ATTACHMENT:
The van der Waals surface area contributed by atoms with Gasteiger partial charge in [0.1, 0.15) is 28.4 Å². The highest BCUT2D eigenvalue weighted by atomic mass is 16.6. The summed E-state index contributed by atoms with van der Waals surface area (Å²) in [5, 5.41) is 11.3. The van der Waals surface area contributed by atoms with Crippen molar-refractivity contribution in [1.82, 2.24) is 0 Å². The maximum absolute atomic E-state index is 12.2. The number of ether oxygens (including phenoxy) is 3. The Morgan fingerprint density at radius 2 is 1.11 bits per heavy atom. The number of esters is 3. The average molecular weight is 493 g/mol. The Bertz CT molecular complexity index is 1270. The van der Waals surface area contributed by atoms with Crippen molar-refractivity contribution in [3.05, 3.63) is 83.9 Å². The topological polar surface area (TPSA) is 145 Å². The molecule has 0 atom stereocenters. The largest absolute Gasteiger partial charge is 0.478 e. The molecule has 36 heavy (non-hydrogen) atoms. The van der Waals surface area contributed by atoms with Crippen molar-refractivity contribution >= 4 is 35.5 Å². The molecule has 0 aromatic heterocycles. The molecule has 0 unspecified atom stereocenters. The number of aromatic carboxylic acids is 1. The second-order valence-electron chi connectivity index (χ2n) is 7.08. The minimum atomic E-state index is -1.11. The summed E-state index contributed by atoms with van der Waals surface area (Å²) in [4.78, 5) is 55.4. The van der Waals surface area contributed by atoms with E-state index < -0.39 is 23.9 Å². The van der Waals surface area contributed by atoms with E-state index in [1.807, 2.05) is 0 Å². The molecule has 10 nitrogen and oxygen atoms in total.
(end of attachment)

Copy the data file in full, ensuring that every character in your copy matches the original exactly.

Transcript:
The van der Waals surface area contributed by atoms with Gasteiger partial charge in [0.1, 0.15) is 28.4 Å². The highest BCUT2D eigenvalue weighted by atomic mass is 16.6. The summed E-state index contributed by atoms with van der Waals surface area (Å²) in [5, 5.41) is 11.3. The van der Waals surface area contributed by atoms with Crippen molar-refractivity contribution in [1.82, 2.24) is 0 Å². The maximum absolute atomic E-state index is 12.2. The number of ether oxygens (including phenoxy) is 3. The Morgan fingerprint density at radius 2 is 1.11 bits per heavy atom. The number of esters is 3. The average molecular weight is 493 g/mol. The Bertz CT molecular complexity index is 1270. The van der Waals surface area contributed by atoms with Crippen molar-refractivity contribution in [3.05, 3.63) is 83.9 Å². The topological polar surface area (TPSA) is 145 Å². The molecule has 0 atom stereocenters. The largest absolute Gasteiger partial charge is 0.478 e. The molecule has 36 heavy (non-hydrogen) atoms. The van der Waals surface area contributed by atoms with Crippen molar-refractivity contribution >= 4 is 35.5 Å². The molecule has 0 aromatic heterocycles. The molecule has 0 unspecified atom stereocenters. The number of aromatic carboxylic acids is 1. The second-order valence-electron chi connectivity index (χ2n) is 7.08. The minimum atomic E-state index is -1.11. The summed E-state index contributed by atoms with van der Waals surface area (Å²) in [4.78, 5) is 55.4. The van der Waals surface area contributed by atoms with E-state index < -0.39 is 23.9 Å². The van der Waals surface area contributed by atoms with E-state index in [1.807, 2.05) is 0 Å². The molecule has 10 nitrogen and oxygen atoms in total.